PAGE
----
Zen and the Art of Instructional Technology

Jim ShimabukuroBy Jim Shimabukuro
Editor

Updated 8/14/15

In her latest article, Lynn Zimmerman comments on Dian Schaffhauser’s “5 Essential Multimedia Skills Every Educator Must Master.” The skill that grabbed my attention is “Troubleshooting Your Own Tech.”

Troubleshooting is the most critical tech skill for 21st century teachers. Integrating tech into instruction invites “Trouble,” with a capital “T” no less. But it’s “good” trouble, the kind that extends our students’ reach into the world of web-based information and communications.

Technology is the proverbial can of worms, problems that mount as usage increases and deepens. Again, these are “good” problems, problems that come with the new territory that technology has opened up.

There’s no escaping the need to troubleshoot, or problem-solve. Teachers have to embrace the messiness that technology represents. They have to be willing to get their hands dirty, to pop the hood of hardware and software to see what the problem is, to futz with the parts to fix it, often with students looking over their shoulder and getting their hands dirty, too.

I’m not talking about repairing hardware or debugging software, although these are possibilities down the road. I’m talking about basic user-oriented skills such as setting up LMS and social media (SM) accounts, designing and developing course websites and resources, navigating the virtual learning environment, posting and commenting, participating in and moderating online forums, customizing settings, maintaining links, developing and maintaining static and interactive course webpages, integrating apps and SM such as Twitter and blogs into the teaching and learning process; intermediate skills such as coding in basic HTML to provide additional functions in apps, developing graphics and videos to facilitate learning, troubleshooting hardware and software usage and compatibility issues; and advanced skills such as continuously adapting hard and soft as well as traditional and new technology in innovative ways to enhance instruction and learning.

It’s important to stress that troubleshooting isn’t an exception, a one-time thing. It’s the norm in the world of instructional tech. It is an integral part of the process, which is continuous, dynamic, organic. When — not if — teachers run into problems, they should be able to fix them on their own. This ability to troubleshoot independently is critical because it gives them the skills they need to help their students, who will raise not only similar but a wider range of problems at a frequency that increases exponentially with class size. Referring most or all of these problems to IT specialists is simply out of the question. Instruction would never get off the starting line block.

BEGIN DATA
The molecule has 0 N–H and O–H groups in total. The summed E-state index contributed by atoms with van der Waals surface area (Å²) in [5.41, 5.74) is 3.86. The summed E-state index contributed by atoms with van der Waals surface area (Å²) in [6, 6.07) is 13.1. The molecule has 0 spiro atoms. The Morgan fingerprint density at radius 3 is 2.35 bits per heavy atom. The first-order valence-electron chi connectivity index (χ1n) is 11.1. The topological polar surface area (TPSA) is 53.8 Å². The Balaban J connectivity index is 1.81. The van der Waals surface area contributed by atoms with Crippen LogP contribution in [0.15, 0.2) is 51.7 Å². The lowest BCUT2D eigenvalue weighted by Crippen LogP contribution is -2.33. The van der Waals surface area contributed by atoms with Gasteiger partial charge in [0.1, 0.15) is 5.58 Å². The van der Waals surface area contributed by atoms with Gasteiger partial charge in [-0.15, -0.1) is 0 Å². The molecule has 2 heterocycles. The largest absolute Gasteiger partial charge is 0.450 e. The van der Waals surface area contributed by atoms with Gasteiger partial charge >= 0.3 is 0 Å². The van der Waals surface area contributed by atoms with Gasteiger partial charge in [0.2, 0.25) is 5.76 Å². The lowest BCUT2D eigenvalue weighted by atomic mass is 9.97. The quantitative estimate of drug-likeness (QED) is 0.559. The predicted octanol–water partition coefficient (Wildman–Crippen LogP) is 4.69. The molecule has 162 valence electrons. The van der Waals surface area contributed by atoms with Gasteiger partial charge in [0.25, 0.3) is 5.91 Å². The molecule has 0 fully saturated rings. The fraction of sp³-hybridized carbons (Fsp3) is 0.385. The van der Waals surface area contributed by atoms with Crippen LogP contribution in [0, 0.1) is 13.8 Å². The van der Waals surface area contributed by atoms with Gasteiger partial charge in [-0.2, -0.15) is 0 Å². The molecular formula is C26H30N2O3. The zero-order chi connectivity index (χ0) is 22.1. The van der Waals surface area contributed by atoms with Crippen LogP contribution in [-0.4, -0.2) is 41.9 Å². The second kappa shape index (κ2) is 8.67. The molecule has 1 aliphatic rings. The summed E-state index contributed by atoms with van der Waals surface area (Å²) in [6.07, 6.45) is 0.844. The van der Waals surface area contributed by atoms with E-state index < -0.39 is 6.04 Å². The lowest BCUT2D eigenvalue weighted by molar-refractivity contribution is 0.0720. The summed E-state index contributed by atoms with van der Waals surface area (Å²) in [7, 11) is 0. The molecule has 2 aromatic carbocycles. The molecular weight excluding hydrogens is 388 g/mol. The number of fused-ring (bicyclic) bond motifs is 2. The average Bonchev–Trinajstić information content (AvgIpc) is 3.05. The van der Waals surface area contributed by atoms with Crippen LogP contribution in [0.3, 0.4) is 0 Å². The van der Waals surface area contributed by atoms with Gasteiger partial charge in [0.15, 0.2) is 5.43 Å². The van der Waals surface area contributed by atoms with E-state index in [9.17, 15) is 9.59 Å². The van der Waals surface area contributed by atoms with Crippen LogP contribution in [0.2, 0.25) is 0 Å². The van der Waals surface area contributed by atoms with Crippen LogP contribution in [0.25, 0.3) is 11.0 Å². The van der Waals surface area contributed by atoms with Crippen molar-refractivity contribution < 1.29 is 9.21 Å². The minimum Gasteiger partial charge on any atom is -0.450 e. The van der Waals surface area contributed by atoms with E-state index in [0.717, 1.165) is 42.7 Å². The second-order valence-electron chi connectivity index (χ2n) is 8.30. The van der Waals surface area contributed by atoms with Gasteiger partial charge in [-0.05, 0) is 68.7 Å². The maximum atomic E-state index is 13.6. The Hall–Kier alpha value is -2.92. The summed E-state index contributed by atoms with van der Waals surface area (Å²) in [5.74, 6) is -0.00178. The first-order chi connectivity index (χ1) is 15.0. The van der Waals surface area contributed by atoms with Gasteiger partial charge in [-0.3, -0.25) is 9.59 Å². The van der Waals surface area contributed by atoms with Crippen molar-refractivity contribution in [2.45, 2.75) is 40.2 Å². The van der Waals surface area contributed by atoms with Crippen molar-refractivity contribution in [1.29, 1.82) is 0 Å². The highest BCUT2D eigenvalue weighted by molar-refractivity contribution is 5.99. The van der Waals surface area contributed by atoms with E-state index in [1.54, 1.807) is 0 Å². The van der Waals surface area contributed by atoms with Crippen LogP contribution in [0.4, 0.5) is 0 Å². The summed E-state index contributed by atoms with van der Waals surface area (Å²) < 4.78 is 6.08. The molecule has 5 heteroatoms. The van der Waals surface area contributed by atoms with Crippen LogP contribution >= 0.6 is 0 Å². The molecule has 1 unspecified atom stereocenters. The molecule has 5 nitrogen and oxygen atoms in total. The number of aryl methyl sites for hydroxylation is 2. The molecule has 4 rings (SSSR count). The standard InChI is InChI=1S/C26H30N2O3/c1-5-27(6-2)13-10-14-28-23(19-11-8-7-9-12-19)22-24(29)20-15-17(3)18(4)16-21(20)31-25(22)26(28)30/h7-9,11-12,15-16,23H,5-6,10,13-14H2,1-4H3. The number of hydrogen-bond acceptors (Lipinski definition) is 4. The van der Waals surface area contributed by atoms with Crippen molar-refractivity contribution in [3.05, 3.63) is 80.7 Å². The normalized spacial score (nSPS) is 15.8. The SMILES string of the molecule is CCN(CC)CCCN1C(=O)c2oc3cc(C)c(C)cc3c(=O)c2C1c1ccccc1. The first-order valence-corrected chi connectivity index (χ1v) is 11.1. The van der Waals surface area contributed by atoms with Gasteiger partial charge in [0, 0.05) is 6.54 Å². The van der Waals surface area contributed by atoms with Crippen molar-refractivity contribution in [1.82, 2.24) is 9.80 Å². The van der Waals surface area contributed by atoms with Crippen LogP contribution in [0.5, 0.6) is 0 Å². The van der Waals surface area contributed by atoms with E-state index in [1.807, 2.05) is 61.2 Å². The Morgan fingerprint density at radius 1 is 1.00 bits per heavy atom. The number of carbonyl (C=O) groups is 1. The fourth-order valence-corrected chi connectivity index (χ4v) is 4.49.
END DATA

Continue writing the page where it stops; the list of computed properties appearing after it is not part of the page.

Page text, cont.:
It’s also important to note that technology is a “we” thing in the online or blended classroom, which means troubleshooting is a communal process. Everyone is at once a learner and a teacher, and the roles shift from moment to moment, from tech to tech. Thus, the ability to work collaboratively with colleagues, support staff, students, and others is essential.

A teacher who can’t or won’t troubleshoot will never be able to use tech in instruction. Total reliance on IT specialists to solve every tech problem is simply unsustainable.

But the good news is that once a teacher experiences the high that comes with getting under the hood and attacking a problem, s/he is on the road to becoming a DYOT (Do Your Own Tech) junkie. For a DYOTer, a problem is an invitation to learn, and with every mastery comes increased confidence and daring in trying out other technology.

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Related article: Why Teaching Is No Longer Relevant in Online Courses and MOOCs

4 Responses

  1. With the new emphasis on engineering as part of the transition from science to STEM education, these remarks are particularly apt.

    The basis of engineering is simply design, build, test, and troubleshoot. It may seem as though designing, building, and testing are difficult, but they do not hold a candle to troubleshooting — which, BTW, is known as debugging in software engineering.

    For some troubleshooting is a grand experience. For others it feels like a trip to the dentist. For many, it’s both. I share that latter feeling. “Oh no, not another bug. Will I ever see the end of them?” Then, I dive in reluctantly just as you might dive into a pool with water of an unknown temperature. It’s never easy, but once I solve the problem and have beautifully functioning code again, I rejoice. It feels so good. However, I still cannot decide whether that good feeling is the absence of the previous pain or real pleasure. I guess that it’s both.

    • Harry, thanks for your comment. I should have made it clear that I’m not proposing that teachers become experts in developing and debugging software or in repairing hardware — although these skills may be attractive to some. I’m referring to user-oriented skills. I’ve updated the original article by adding a few paragraphs to clarify my intent. -Jim

      • I only wished to relate to my own experience. I did not intend to suggest that everyone troubleshoot at that level. For me, troubleshooting is almost an everyday experience. It comes with the territory, so to speak.

        Troubleshooting can apply to many fields. Many of us have had to troubleshoot relationships, for example. It simply means you have a problem to solve. If you are teaching online or F2F, you probably had a problem to solve at some time that was related to technology. You either solved it yourself or called for help. If you had help, you either learned from that experience so you could become more independent, or you didn’t. I hope you did.

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